Piglet doesn’t get the last word, however. Graham returns to live action and cut to images of Marlon Brando as Captain Kurtz, rubbing his bald skull, but from his mouth emerges the depressive bleating of Eeyore, the donkey, saying, “Thanks for nothing” (to be fair, Eeyore makes far more sense than Kurtz in Coppola’s film). Further usurping Brando’s dialogue is the replacement of Kurtz/Brando’s infamous line “The horror, the horror” with Pooh’s “Oh, bother; oh, bother”, repeated as Graham cuts to an image of Willard’s head emerging camouflaged in the river. Then, he cuts to a final live-action image of a stuffed Pooh bear (taken from the conclusion of The Many Adventures of Winnie the Pooh), superimposed with the title “The End.”

Not only is this surrealist vision an entirely appropriate encapsulation of Apocalypse Now, it is also one of the best Pooh films ever made, if not the best, as the détourned characters reveal not only the Ur-text to Coppola’s film, but also of their own animated images. Furthermore, Apocalypse Pooh invites one to revisit the Pooh films, which most viewers probably haven’t considered since childhood (after all, they are not a staple of ‘Introduction to Film’ courses), and read them against the grain, through the glass of colonialism, Coppola and Conrad. This project can lead to strange, yet interesting, results: In Winnie the Pooh and the Honey Tree, we are introduced to Pooh and follow him on his (dark) quest for honey, which leads to him expressing his rather colonialist attitude towards bees (he says: “The only reason for bees to make honey is so that I can eat it”). To get this elusive gold substance, he rolls in the mud to camouflage himself as a rain cloud (looking much like Willard in the river at the conclusion of Apocalypse Now), then takes a balloon and rises up to the bees’ nest to feed off the fruit of their labour. Eventually, the bees organize, revolt, fight back and send Pooh flying through the sky on his rapidly deflating balloon, none the wiser as to why his exploitative ways are wrong (he says: “You never know with bees”). His gluttony then leads to him getting wedged in Rabbit’s hole, having to slim down before he can exit, without learning any discernable lesson from his rapacious over-consumption of natural resources. In Winnie the Pooh and the Blustery Day, Pooh first encounters Tigger in a mock military manner as he patrols his home with his popgun. Before seeing Tigger himself, he hears him prowling in the (dark) forest; Pooh panics as the unknown ‘other’ overtakes his imagination. Later, as a storm passing through the Hundred Acre Forest picks up, Pooh is blown through the woods, pulled by Piglet, whose scarf has become a kite-string. Pooh and Piglet are then plastered against Owl’s house, which then leads to a pastiche of the cabin scene in Chaplin’s The Gold Rush (1925)—another film about capitalist greed and the quest for golden substances. Once Owl’s house is destroyed, the storm really picks up, and Pooh and Piglet are swept down the swelling river, only to be saved at the last moment. Eeyore finds a new home for Owl, which turns out to be Piglet’s flooded house, so Piglet graciously gives up his house and moves in with Pooh (Piglet being the socialist of the lot). Another quasi-military party, replete with marching band, ensues.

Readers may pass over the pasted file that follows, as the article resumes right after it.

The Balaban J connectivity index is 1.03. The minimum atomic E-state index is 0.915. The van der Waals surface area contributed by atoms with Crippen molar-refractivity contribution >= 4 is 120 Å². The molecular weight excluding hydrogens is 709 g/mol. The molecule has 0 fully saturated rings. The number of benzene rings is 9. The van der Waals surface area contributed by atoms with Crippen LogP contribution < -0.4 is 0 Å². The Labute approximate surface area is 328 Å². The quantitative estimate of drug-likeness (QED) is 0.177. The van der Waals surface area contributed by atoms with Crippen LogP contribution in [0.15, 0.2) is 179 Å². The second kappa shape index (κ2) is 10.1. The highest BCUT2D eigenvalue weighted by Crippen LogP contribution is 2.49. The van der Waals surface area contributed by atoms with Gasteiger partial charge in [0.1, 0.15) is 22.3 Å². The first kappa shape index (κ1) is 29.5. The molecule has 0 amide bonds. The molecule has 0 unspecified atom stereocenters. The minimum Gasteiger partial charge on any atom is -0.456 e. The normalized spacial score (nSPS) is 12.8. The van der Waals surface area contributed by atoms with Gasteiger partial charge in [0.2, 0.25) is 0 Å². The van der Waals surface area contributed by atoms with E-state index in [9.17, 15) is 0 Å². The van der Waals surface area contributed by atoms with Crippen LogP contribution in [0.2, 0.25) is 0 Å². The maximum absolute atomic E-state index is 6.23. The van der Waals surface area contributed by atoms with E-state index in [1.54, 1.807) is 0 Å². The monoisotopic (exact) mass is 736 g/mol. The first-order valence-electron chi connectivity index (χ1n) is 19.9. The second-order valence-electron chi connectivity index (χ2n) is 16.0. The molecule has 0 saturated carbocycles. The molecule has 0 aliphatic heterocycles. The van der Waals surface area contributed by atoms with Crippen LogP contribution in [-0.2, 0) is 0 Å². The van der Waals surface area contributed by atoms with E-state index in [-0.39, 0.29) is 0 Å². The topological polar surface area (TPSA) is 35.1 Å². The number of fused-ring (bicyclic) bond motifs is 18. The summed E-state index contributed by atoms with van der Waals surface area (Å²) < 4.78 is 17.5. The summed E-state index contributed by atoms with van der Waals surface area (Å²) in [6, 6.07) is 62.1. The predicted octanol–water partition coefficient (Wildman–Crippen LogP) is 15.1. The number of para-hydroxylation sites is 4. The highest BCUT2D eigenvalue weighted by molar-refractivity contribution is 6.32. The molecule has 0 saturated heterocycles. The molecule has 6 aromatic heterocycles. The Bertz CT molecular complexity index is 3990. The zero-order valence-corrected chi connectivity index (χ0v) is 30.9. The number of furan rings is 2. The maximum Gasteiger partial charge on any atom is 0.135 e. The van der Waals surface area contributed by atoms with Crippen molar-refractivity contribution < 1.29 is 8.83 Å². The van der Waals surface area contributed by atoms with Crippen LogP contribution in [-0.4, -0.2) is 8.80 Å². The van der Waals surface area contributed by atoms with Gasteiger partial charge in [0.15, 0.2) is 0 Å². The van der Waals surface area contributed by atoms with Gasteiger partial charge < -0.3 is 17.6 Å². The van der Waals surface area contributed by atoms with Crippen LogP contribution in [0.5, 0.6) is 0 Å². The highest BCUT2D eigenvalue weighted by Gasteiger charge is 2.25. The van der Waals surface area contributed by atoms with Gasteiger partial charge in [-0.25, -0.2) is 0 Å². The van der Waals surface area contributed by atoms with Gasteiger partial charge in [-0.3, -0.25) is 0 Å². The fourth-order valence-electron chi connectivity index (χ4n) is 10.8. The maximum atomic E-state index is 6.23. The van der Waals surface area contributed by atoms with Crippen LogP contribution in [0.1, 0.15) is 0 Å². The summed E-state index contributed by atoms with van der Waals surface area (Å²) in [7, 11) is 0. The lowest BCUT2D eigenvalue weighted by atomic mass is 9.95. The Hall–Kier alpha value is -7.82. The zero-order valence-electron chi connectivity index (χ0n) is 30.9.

While my (re-) readings of these two films are somewhat tongue in cheek, I shall examine later on how unveiling the Ur-text of popular culture artifacts is no longer solely the domain of avant-gardists, Situationists and academics, but that this DIY aesthetic is now practiced by video jockeys, mash-ups artists and the producers of AMVs in the (quasi-) mainstream digital forum of cyberspace.10

 

Détournement and the Nature of ‘Stars’